Writing Finite State Machines (FSMs) in C language can be tedious and sometimes confusing, specially when you have to deal with different waiting states and conditions by using switch statements. In this article I present an alternate way to write FSMs which is efficient, easier to read, maintain and scale up.

In case you are not familiar with FSMs and their applications, all I can say for now is that FSMs are a very nice way to write non-blocking code on a single-threaded or single-tasking environment (such as a microcontroller)! Wikipedia has some good explanation on what are them and how/why to use FSMs.

The traditional approach when it comes to writing an FSM is usually something like this (considering an FSM to blink an LED):

While this approach works just fine, it gets harder to read and maintain once the FSMs scales up: intermediate states (which shouldn’t need to get exposed to external code) have to be created and maintained (usually by using enumerations). The enumeration for our simple FSM would be something like:

Really, why do we need those intermediate states (highlighted)?

What is even worse is that a slightly more complex FSM will usually have a lot more intermediate states!

It is also worth mentioning that all states are exposed to the application thus making a direct call like myLEDFSM(STATE_ON_WAIT) possible (while usually not desirable and potentially catastrophic).

There must be another way to write readable and maintainable FSMs!

My inspiration for the idea I present on this article came from Coroutines: a special case of a subroutine which can have not only multiple exit points, but multiple entry points as well (subroutines traditionally sport only a single entry point and can have multiple exit points). Along with multiple entry points, Coroutines also include facilities to suspend and resume their execution state making them a nice way to implement cooperative multitasking!

But (yeah, there is always a but) Coroutines are not supported natively by C language, that is only possible by using third-party libraries which can add a lot more code then we really want here.

Anyway, the idea is to create a function (subroutine) which is gonna store all FSM states and that can jump internally to any state without using switch statements. How can we do that? Pointers to the rescue!

Yes, pointers. They are one of the major strengths of C and also the source of most bugs and headaches for programmers. Since they are so powerful, maybe there is a way to use them to create our “switchless” FSM?

Of course there is! But we will need the help of another fairly misunderstood command: goto! What? First pointers now goto? Are you kidding me?

Relax dear reader, I understand that for lots of people, goto is archaic statement which has almost no use on modern programming techniques but believe me, goto is your friend and so are pointers! We just need to understand how to use them properly!


Our implementation is pretty straightforward: a local variable is used to store our state (actually the entry-point for the desired state). In the beginning of our FSM we jump, using goto, to the address pointed to by the variable!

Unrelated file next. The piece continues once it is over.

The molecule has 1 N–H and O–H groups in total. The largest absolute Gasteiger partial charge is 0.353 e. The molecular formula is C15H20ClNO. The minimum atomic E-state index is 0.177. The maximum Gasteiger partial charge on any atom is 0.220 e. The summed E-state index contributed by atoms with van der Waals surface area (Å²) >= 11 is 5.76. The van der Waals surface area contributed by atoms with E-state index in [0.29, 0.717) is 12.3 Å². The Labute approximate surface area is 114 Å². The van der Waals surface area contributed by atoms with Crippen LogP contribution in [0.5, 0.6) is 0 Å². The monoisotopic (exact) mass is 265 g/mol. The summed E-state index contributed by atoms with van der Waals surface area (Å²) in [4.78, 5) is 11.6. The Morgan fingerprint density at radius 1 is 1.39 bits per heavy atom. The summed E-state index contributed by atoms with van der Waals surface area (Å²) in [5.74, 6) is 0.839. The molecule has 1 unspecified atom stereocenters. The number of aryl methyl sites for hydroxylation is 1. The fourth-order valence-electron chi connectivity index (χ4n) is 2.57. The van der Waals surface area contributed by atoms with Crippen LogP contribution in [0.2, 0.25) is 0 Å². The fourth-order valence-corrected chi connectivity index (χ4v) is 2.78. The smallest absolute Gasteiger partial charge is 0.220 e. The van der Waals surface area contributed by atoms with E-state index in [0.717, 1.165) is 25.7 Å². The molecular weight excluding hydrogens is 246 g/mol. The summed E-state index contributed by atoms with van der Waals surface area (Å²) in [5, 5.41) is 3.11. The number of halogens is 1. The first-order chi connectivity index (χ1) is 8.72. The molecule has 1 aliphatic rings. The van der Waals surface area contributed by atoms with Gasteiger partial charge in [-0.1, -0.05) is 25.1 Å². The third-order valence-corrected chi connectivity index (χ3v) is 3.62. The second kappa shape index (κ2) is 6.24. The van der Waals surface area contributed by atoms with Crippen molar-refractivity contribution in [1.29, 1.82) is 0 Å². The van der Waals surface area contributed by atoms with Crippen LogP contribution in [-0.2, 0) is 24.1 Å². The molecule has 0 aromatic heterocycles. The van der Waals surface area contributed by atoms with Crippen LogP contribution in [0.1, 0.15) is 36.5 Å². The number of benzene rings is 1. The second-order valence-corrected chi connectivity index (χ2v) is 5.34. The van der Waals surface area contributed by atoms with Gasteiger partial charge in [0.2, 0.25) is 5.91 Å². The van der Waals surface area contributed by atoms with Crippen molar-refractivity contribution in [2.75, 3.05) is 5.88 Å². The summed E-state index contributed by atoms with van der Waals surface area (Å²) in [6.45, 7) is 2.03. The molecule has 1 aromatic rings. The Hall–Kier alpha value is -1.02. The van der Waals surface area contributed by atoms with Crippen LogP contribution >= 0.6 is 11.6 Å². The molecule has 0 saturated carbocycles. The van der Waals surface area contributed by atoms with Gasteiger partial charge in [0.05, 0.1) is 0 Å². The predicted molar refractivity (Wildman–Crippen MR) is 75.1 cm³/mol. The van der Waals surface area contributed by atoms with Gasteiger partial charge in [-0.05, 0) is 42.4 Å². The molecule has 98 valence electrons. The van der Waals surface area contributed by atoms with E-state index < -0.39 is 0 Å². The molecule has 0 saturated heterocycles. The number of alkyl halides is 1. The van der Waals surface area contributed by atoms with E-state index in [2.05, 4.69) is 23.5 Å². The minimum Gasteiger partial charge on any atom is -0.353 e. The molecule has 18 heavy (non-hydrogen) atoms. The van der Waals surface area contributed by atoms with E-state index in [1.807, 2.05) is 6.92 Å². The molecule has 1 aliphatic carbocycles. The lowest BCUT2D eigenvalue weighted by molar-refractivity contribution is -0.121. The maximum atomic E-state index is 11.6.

In order to prevent it from jumping to a null address, we add some logic that tests against null, so that we only jump if the variable is not null, otherwise execution proceeds. This test also has a welcome side-effect: by setting the local control variable to null we can force the FSM to reset and run the initialization code!

There are three macros to handle FSM operation. The first one is FSM_START. It handles jumping to the desired state or proceeding with the FSM init code. Note that this macro also creates and initializes a local static variable (jumper) which stores current “state” (actually it stores the return address, which in this case is equivalent to FSM state):

The next piece and core of our FSM code is the FSM_YIELD macro:

Note that FSM_YIELD stores the desired next state of the FSM and returns. That means you always yield to the next state you want to run (and it could be even the current state) and return execution flow to the caller. Does it sound familiar? Of course it does! This is light-weight cooperative multitasking!

Finally we have another macro to reset the FSM:

It sets the local control variable to null, forcing the FSM to run its initialization code next time it is called.


Now that we saw the basics of how this implementation works, let’s rewrite the LED FSM using the new method:

Note that if we do not need to return current state, its code is even simpler:

Before anything else, I need to say that no, this code does not perform exactly like the one with switch statement, this is because our new method only exposes two possible states to the application: STATE_DUMMY and STATE_ON, if we call myLEDFSM with any other state as a parameter it defaults to LED_IDLE which turns LED off and resets the FSM, keeping it into the idle (off) state.

Of course that means our enumeration now can be as simple as:

Because this method does not use a computed goto or a branch table, it should be almost as efficient as switch for small FSMs and maybe even more efficient than the later for FSMs with several states. On the other hand, if your FSM has several exposed states which can be controlled externally then maybe this method is not for you.

I’ve been using this method to write FSMs to handle communication protocols and it made my life much easier than using long switch constructions to handle several intermediate states.

That’s it for now, stay tuned because next time I will show a real-world application of this method! And if you have any comment or suggestion, feel free to post it here!

An Alternate Way to Write State Machines (FSM)
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